The Pentagon’s Vax Double-Cross
What was thought to be a done deal regarding the repeal of the vaccine mandate has been undermined by Army bureaucrats.
“This just smells of bureaucrats and a secretary of defense who disagrees with the policy trying to parse words.”
So said Florida Republican Congressman Mike Waltz, who added, “That was the agreed upon language that went into the NDAA that Congress — the elected Congress, not the appointed members of the Pentagon — voted on.”
Waltz sounds upset, and he ought to be. He and his fellow Republican lawmakers appear to have been double-crossed following their fight to repeal the Biden administration’s 16-month-old COVID-19 vaccination mandate across the Armed Forces in exchange for their support of the 2023 version of the military’s $858 billion annual spending bill, the National Defense Authorization Act. At issue is the latest COVID-19 guidance from the U.S. Army, which appears to indicate that the NDAA’s repeal of the vax requirement doesn’t apply to the National Guard and reserves.
This is a policy battle that seemed to have taken a turn for the better in mid-December. At the time, we reported that a deal had been struck regarding repeal of the vax mandate, which had been handed down by Defense Secretary Lloyd Austin in August 2021 and which required all service members to take the jab or face expulsion for refusing an order. (Currently, some 3,400 principled and courageous warriors who’d been discharged as of April are yet to be reinstated, despite this being an announced objective of Republican lawmakers in both houses.)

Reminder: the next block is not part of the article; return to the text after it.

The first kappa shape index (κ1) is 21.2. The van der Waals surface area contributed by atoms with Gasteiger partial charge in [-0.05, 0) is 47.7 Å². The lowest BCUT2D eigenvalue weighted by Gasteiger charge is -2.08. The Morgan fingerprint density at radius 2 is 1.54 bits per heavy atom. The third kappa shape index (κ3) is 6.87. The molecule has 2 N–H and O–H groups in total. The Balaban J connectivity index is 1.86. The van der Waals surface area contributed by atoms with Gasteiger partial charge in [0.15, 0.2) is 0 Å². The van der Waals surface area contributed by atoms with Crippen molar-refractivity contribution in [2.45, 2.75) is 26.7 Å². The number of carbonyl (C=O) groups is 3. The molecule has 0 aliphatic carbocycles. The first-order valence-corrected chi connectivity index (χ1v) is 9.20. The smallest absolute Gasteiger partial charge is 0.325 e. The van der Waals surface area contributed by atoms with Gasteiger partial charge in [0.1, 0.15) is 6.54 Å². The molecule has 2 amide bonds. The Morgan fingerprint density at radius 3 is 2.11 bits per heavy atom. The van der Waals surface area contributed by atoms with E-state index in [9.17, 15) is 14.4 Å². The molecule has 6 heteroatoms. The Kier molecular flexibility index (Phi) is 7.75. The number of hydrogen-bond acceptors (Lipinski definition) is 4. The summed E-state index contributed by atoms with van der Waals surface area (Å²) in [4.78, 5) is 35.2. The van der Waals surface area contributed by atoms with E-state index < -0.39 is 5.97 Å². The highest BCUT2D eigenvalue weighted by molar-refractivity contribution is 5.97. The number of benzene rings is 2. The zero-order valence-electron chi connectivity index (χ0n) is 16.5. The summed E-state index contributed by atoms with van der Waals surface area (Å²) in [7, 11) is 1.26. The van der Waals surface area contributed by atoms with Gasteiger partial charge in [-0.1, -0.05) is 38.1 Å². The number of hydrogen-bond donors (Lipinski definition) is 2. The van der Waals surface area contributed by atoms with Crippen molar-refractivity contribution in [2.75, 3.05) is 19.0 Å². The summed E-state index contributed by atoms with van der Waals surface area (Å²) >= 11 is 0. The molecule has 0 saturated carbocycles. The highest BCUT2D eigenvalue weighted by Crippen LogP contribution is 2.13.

For Waltz, the fight is personal. In addition to serving on the Armed Services Committee, he’s also the ranking member on the House Subcommittee on Readiness. Beyond that, he’s a 26-year Army veteran, a decorated special forces officer and Green Beret who served multiple combat tours in Afghanistan, and he currently serves in the National Guard.
Given our military’s alarming inability to hit its recruiting numbers — which were down a whopping 23% last time we checked — it would seem that repealing the vax mandate would be a no-brainer. After all, it directly affects our young and future warriors, and their benefits to taking the mRNA vaccine may well be outweighed by its potential health risks. At least that’s what the science indicates. But no one ever accused Democrats of following the science when it comes into conflict with their agenda or their narrative.
The fight in Congress clearly isn’t over. Not for Waltz, not for his Armed Services Committee colleagues, and not for our own colleagues here at The Patriot Post. “The will and intent of Congress was clear,” said Waltz. “To try to parse out the National Guard from the rest of the military is galling. It’s offensive.”
You’re telling us. According to Waltz, members of the Armed Services Committee are working with the secretary of the Army to “sort this out.”
UPDATE: Congressman Waltz gets results. On January 10, Defense Secretary Austin formally removed the Guard and Reserve from the vaccination requirement. His new memorandum reads: “I also hereby rescind my November 30, 2021, memorandum, ‘Coronavirus Disease 2019 Vaccination for Members of the National Guard and the Ready Reserve.’”
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